Why We Hate Responsibility

The Challenge of Connectedness

A groan went up from the class. It was time for the second major test of the semester, and our professor repeated what she had said prior to the first exam. “You are responsible for the required reading, and that includes all illustrations, their descriptions, and all footnotes.” That meant that every place where ink covered the paper in the past 200 pages was fair game. There was no way out, we were responsible for it all.

We can be tempted to hate responsibility at times. It feels like a weight around our neck. It’s scary. We feel cornered and often look for a loophole or way out of having an outcome depend fully on us. Responsibility also reminds us that we are connected to others, and that what we do matters to more than just us. That can be a frightening thought as well.

So, why do we hate responsibility so much? Why do we spend so much energy trying to avoid it at times?


Being responsible means that we can’t blame others

When we are responsible for something and things go wrong, we have no one to blame but ourselves. It doesn’t feel good to be wrong. That’s why it’s so tempting to blame others when things go poorly. Blaming is toxic. It breaks down trust in relationships, and it rarely solves the original problem. It’s easy to blame others though, especially when they have failed or been part of the problem. Being responsible means I own my mess without needing to make you own yours. We choose to blame no one but ourselves, and that’s not always fun.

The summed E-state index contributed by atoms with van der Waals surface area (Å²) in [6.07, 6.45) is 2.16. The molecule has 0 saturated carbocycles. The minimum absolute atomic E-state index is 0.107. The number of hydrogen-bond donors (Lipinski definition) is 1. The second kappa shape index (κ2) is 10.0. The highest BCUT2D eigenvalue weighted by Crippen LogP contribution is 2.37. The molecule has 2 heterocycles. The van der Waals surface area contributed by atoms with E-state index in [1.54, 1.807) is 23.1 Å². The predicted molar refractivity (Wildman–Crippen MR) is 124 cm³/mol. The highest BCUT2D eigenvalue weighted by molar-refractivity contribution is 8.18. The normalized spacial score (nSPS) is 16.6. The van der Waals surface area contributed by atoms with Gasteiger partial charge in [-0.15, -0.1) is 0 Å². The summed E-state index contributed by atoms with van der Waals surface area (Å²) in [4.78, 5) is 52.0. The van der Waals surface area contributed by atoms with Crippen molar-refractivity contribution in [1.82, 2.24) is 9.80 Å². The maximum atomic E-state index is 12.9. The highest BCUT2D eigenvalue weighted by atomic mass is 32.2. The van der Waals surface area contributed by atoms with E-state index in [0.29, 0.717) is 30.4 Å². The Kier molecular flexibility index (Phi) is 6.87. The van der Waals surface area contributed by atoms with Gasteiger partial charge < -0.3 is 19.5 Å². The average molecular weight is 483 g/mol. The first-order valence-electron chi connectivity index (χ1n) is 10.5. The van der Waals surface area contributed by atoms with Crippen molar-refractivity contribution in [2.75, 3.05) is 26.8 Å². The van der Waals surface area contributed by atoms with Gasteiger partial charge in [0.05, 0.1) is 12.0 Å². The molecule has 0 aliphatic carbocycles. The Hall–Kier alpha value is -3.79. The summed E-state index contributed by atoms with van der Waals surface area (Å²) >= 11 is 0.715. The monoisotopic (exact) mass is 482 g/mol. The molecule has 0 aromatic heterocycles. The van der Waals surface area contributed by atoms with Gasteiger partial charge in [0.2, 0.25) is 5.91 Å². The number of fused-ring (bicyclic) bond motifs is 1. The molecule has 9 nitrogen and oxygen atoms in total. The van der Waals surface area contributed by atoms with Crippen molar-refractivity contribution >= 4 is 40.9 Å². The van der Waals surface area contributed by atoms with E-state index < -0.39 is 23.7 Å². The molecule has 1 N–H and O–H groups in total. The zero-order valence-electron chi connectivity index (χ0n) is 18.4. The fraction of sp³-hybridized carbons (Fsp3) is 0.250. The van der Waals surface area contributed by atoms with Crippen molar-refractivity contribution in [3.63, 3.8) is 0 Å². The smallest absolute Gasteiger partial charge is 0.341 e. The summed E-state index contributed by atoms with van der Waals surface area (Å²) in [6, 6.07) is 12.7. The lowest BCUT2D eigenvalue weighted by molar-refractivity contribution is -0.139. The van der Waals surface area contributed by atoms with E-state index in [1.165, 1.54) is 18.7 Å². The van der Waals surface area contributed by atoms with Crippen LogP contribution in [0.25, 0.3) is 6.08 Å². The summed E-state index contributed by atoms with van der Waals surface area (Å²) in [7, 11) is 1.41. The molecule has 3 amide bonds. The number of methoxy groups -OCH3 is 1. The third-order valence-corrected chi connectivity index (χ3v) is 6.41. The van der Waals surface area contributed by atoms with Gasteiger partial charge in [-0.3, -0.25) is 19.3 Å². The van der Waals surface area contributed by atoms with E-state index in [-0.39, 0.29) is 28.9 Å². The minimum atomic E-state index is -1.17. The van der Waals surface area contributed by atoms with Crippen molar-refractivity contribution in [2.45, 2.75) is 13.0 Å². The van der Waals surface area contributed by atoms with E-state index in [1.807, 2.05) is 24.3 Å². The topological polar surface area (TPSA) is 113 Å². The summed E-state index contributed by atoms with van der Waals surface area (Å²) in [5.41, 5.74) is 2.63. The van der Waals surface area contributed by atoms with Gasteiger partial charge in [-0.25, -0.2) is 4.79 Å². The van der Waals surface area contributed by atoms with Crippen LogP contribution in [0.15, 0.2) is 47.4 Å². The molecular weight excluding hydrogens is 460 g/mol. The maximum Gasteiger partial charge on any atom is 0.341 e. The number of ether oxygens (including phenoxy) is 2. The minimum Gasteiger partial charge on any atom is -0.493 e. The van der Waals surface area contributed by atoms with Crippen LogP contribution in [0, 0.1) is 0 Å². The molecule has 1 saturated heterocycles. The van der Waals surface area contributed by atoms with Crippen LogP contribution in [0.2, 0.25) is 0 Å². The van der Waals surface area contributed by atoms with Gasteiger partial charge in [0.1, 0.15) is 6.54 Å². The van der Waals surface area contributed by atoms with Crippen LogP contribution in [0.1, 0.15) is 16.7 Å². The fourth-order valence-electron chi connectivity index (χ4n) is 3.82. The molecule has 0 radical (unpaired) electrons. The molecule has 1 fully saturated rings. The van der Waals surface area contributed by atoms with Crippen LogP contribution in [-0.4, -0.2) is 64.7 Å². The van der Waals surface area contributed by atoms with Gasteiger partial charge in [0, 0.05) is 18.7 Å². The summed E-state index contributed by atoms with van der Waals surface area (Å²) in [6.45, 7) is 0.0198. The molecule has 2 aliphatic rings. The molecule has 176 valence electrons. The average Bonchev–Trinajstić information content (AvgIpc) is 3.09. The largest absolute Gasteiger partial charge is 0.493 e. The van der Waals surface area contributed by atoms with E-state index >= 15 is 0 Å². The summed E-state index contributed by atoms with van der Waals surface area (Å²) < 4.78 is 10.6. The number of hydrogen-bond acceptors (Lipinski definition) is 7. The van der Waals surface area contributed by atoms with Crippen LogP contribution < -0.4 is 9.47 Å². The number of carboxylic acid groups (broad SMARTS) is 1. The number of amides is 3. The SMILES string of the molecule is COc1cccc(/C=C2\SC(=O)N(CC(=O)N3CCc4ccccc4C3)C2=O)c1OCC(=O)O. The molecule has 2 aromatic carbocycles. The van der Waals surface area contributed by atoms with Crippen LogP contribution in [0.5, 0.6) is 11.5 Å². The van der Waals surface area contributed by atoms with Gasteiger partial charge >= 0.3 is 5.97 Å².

Being responsible means that we can fail

Things don’t always work. Plans fall through. Even if we do our best, things can go wrong. Taking responsibility for a project or assignment means that I may fail at that project or assignment. One of the reasons that many of us avoid stepping up to new challenges is our fear of failure. The thing to remember is that while we may fail that doesn’t mean that we are failures. In fact, most of the great achievements in life come on the heels of many previous failed attempts. Who we are is bigger than what we do. When we understand that failure isn’t terminal, we are set free to learn from it and try again.


Being responsible means that we can let others down

One part of responsibility that scares many of us is the thought of letting other people down. We don’t want to cause pain to others or inconvenience them. So, we avoid situations where we have the power to do that. Avoiding the possibility of failure however, also precludes the possibility of success. We can’t make a difference in the lives of others without the risk of damage. But the risk is worth it, because the difference you can make is very real and much needed.


May you learn and know that you were created to be responsible, and that you can be the difference that someone desperately needs in their life.